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Eight Defendants Charged in Mortgage Fraud Scheme

A federal grand jury returned an indictment on Sept. 28, 2011, charging Valeri Mysin, 31, of Citrus Heights, Calif.; Angela Shavlovsky, 52, of Sacramento, Calif.; Nikolay Katinskiy, 28, of Lynwood, Wash.; Michael Kennedy, 44, of Miami Beach, Fla.; Alexander Kokhanets, 34, of Roseville, Calif.; Boris Murzak, 38, and Zinaida Murzak, 40, both of Sacramento; and Vitaliy Tuzman, 31, of West Sacramento, Calif., with conspiracy to commit mail fraud in connection with a mortgage fraud scheme involving the purchase of seven homes.

Katinsky and Kennedy were also charged with money laundering in connection with the scheme, announced U.S. Attorney for the Eastern District of California Benjamin B. Wagner. Shavlovsky, Katinskiy, and Kennedy were arrested by FBI agents yesterday afternoon, and Kokhanets, Boris Murzak, and Zinaida Murzak were issued a summons. They are expected to be arraigned before the U.S. Magistrate judge today at 2:00 p.m.

How the scheme worked

According to court records, the mortgage fraud scheme involved purchasing homes at prices substantially higher than the homes were worth in order for the defendants to receive cash at the close of escrow. The indictment alleges that Shavlovsky recruited Katinsky and Kennedy to act as straw buyers and finance 100 percent of the artificially inflated purchase price of homes by submitting fraudulent loan applications to lenders, which falsely represented Katinsky’s and Kennedy’s employment, income, and intent to occupy the homes as their primary residence.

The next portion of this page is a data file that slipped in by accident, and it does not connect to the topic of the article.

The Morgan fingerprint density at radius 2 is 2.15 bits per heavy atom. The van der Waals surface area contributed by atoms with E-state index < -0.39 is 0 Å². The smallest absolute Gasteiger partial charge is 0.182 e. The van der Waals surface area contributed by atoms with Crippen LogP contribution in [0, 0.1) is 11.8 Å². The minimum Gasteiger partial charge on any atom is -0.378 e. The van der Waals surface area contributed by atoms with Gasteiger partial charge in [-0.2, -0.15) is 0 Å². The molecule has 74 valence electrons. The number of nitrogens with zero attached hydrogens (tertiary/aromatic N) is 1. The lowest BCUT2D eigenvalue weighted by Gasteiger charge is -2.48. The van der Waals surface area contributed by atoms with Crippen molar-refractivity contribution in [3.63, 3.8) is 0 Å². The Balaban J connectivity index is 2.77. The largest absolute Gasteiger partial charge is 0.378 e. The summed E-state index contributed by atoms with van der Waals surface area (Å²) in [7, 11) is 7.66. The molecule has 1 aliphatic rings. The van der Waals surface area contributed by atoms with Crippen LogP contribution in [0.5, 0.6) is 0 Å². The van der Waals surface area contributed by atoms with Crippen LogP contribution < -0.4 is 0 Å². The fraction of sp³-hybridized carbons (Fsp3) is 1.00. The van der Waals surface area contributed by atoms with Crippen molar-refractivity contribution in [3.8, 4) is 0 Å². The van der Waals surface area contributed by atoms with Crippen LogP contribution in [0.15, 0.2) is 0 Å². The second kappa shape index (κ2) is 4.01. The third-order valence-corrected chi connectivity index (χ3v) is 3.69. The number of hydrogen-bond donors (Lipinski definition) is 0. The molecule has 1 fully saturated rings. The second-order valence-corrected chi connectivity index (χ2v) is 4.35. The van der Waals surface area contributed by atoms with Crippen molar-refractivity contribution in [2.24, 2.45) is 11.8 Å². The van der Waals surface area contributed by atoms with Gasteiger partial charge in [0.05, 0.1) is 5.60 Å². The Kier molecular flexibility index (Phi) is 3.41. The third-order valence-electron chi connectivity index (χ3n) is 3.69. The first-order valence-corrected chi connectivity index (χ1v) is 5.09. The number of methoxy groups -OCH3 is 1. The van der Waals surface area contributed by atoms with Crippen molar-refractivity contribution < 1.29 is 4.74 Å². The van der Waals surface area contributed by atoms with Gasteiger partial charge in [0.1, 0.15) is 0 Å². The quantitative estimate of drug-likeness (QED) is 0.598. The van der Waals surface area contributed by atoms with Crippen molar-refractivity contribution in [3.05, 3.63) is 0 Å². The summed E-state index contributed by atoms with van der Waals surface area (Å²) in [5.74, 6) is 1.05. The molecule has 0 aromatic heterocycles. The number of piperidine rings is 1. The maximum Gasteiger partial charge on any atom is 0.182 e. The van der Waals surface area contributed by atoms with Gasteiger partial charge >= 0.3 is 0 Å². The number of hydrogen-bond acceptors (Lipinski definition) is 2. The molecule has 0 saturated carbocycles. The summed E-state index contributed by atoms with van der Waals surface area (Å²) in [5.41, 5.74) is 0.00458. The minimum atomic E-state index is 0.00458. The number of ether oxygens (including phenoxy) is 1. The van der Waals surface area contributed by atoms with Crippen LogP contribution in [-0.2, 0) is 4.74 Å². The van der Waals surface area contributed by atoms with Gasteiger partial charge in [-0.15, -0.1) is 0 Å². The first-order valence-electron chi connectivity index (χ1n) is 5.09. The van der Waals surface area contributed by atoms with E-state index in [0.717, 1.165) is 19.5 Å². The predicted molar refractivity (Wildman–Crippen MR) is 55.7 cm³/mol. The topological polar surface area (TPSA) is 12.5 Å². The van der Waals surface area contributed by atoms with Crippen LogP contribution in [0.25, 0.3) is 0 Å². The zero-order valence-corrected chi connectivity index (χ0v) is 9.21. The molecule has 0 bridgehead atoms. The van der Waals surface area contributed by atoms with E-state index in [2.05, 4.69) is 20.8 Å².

According to the indictment, Mysin, a licensed California real estate agent, prepared the phony applications and attempted to disguise his involvement with these fraudulent loans by making it appear that another loan officer in his office had handled them. Kokhanets, Boris Murzak, Zinaida Murzak, and Tuzman were homeowners who allegedly sold their properties as part of this scheme. In order to artificially inflate the sales price of their homes, Kokhanets, Tuzman, and the Murzaks are alleged to have signed fake invoices falsely claiming that repairs or improvements had been completed on their properties. After the lenders funded the fraudulent loans, the defendants diverted a portion of the proceeds from the inflated sales price directly to themselves and to businesses controlled by the defendants and others. All seven properties were foreclosed, resulting in more than $1.8 million in losses for mortgage lenders.

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